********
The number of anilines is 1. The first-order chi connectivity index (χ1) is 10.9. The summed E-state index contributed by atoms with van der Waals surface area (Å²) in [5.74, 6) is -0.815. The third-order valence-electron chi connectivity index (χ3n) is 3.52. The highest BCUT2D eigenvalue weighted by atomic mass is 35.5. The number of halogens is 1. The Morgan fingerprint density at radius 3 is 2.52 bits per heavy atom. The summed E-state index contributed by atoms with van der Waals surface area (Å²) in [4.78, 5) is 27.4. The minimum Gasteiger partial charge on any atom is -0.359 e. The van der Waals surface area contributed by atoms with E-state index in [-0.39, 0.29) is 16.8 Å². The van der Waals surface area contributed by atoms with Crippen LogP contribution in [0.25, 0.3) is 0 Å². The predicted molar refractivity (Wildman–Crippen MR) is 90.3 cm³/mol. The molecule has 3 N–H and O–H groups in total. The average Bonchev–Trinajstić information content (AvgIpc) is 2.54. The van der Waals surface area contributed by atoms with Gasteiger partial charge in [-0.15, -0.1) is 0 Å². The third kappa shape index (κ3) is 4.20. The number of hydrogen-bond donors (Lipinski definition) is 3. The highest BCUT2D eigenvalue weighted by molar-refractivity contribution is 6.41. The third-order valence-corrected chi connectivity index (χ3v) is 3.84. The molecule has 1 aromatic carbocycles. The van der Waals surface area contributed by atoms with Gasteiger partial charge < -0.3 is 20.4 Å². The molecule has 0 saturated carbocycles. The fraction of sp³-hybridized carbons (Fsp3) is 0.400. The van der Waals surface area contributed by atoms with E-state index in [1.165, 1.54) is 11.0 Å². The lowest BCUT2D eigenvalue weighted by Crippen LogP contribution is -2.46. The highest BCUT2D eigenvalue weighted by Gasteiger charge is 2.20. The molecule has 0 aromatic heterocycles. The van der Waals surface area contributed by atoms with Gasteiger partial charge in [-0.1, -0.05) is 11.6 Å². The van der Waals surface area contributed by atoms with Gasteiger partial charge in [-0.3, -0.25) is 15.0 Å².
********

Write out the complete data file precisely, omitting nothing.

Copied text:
The number of anilines is 1. The first-order chi connectivity index (χ1) is 10.9. The summed E-state index contributed by atoms with van der Waals surface area (Å²) in [5.74, 6) is -0.815. The third-order valence-electron chi connectivity index (χ3n) is 3.52. The highest BCUT2D eigenvalue weighted by atomic mass is 35.5. The number of halogens is 1. The Morgan fingerprint density at radius 3 is 2.52 bits per heavy atom. The summed E-state index contributed by atoms with van der Waals surface area (Å²) in [4.78, 5) is 27.4. The minimum Gasteiger partial charge on any atom is -0.359 e. The van der Waals surface area contributed by atoms with E-state index in [-0.39, 0.29) is 16.8 Å². The van der Waals surface area contributed by atoms with Crippen LogP contribution in [0.25, 0.3) is 0 Å². The predicted molar refractivity (Wildman–Crippen MR) is 90.3 cm³/mol. The molecule has 3 N–H and O–H groups in total. The average Bonchev–Trinajstić information content (AvgIpc) is 2.54. The van der Waals surface area contributed by atoms with Gasteiger partial charge in [-0.15, -0.1) is 0 Å². The third kappa shape index (κ3) is 4.20. The number of hydrogen-bond donors (Lipinski definition) is 3. The highest BCUT2D eigenvalue weighted by molar-refractivity contribution is 6.41. The third-order valence-corrected chi connectivity index (χ3v) is 3.84. The molecule has 1 aromatic carbocycles. The van der Waals surface area contributed by atoms with Gasteiger partial charge < -0.3 is 20.4 Å². The molecule has 0 saturated carbocycles. The fraction of sp³-hybridized carbons (Fsp3) is 0.400. The van der Waals surface area contributed by atoms with E-state index in [1.165, 1.54) is 11.0 Å². The lowest BCUT2D eigenvalue weighted by Crippen LogP contribution is -2.46. The highest BCUT2D eigenvalue weighted by Gasteiger charge is 2.20. The molecule has 0 aromatic heterocycles. The van der Waals surface area contributed by atoms with Gasteiger partial charge in [-0.1, -0.05) is 11.6 Å². The van der Waals surface area contributed by atoms with Gasteiger partial charge in [-0.3, -0.25) is 15.0 Å².